Taking the bus was Bill Wendt's only way to get to Schaumburg on a recent Tuesday night. This near-west-sider is car-free and didn't think it made sense to traverse the 25 miles on his one-speed bicycle.
Wendt had called me the previous week and, in his usual style, gotten right to the point: the Schaumburg village board's transportation committee was entertaining a proposal to build a monorail. No hello, no how are you, just the facts in that gravelly voice renowned for inspiring interruptions, cut-off microphones, and not-him-again looks of despair. Chicago's one-man monorail lobby was about to take a trip to the global epicenter of nowhere in hopes of persuading someone to finally appreciate what he regards as the technological fix for much of what ails the metropolitan area.
Surviving on a subsistence income--the source of which he won't divulge--this 48-year-old full-time citizen attends four or five public meetings each week. He's been called a crackpot by both developers and community organizers. Yet he often has a point.
Espousing a libertarian philosophy and believing Chicago to be "a cesspool of welfare for rich, poor, and middle class alike," Wendt argues against "spend-ourselves-rich nonsense" in which the politically connected harness the democratic process to their boondoggles. He calls unemployment Chicago's "most desperate single problem" and says the Stockyards industrial district is the city's best model for job creation. And of course the monorail is the transportation technology that could help save our endangered "industrial habitat."
Wendt takes on numerous causes. The Maxwell Street Market, for instance. A letter to the editor that recently appeared in the UIC Flame blamed the death of the market on a land-grabbing UIC administration's "monomania: everything for the university, nothing else counts." Or the RTA and the CTA: He blames the demise of monthly passes on the inefficiency of a transit system serving downtown at the expense of crosstown riders. The current edition of Cornerstone, the newsletter of the near west side's Central West Community Organization, includes his "somewhat edited" statement from a 1992 CTA hearing, which condemned the $300 million redevelopment of the Lake Street portion of the Green Line, calling it the "Greed Line" and "an antique elevated to nowhere"; he also blasted community activists who, he claimed, went along with the project just because Oak Park and downtown interests wanted it. He believes that if the CTA wanted to spend $300 million it should have put $30 million into rerouting the el to the Congress line and $270 million into a monorail system that would take west-siders to jobs in the suburbs.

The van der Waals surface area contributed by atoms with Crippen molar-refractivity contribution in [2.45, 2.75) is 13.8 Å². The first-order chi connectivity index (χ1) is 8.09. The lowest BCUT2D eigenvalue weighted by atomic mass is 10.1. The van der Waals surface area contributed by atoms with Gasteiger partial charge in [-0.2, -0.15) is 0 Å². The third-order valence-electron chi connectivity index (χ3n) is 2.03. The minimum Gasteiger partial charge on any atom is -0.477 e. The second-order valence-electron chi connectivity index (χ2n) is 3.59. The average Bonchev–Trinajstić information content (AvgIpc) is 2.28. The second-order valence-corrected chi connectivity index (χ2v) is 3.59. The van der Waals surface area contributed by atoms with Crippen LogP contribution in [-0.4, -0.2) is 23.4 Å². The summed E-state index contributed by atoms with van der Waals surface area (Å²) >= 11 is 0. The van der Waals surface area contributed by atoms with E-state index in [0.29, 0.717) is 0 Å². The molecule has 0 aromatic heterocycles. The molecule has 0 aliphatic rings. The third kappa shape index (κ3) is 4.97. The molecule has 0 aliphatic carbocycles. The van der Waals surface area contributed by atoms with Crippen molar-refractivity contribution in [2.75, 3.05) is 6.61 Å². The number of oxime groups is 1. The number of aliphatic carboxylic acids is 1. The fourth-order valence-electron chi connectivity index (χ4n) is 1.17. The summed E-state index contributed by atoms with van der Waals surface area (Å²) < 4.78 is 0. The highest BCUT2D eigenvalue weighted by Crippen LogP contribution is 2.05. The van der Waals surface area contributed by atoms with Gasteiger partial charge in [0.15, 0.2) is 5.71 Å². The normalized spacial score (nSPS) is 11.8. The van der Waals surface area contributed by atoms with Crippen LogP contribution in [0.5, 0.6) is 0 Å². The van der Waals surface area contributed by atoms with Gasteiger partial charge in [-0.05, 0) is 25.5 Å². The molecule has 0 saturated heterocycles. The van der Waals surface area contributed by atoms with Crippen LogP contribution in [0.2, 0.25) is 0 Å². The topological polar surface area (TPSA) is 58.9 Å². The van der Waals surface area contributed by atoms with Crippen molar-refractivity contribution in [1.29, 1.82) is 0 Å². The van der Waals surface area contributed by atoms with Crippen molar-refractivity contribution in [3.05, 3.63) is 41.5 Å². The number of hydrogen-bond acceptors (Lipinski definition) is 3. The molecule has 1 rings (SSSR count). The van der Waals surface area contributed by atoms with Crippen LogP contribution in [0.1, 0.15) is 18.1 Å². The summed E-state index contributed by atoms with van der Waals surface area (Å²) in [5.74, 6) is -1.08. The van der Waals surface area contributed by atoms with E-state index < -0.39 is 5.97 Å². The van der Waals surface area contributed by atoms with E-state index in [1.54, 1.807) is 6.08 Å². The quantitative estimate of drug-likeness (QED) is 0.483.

He also believes a monorail should replace the proposed 10-mile, $775-million downtown trolley, or circulator (which he says is riding the fast track instead of the 20-mile, $550-million trolley that would run along Cicero and 75th from Jefferson Park to Midway to Chatham because the downtown interests sold the mayor on it). He claims a monorail could do what the circulator wouldn't: link Soldier Field, the museums, and the LaSalle Street station; improve connections between Near North hotels and McCormick Place; and alleviate traffic congestion--all for about a third the cost. "Instead of marking off the downtown from the rest of the city, as the trolley would, it would instead pull the entire city much closer together," he wrote in one of his innumerable handouts. "For the past 40 years, the prime goal of Chicago city planning has been to insulate the downtown from the rest of the city....The downtown trolley is not so much a transportation project as it is a gimmick to continue downtown development in this objectionable pattern."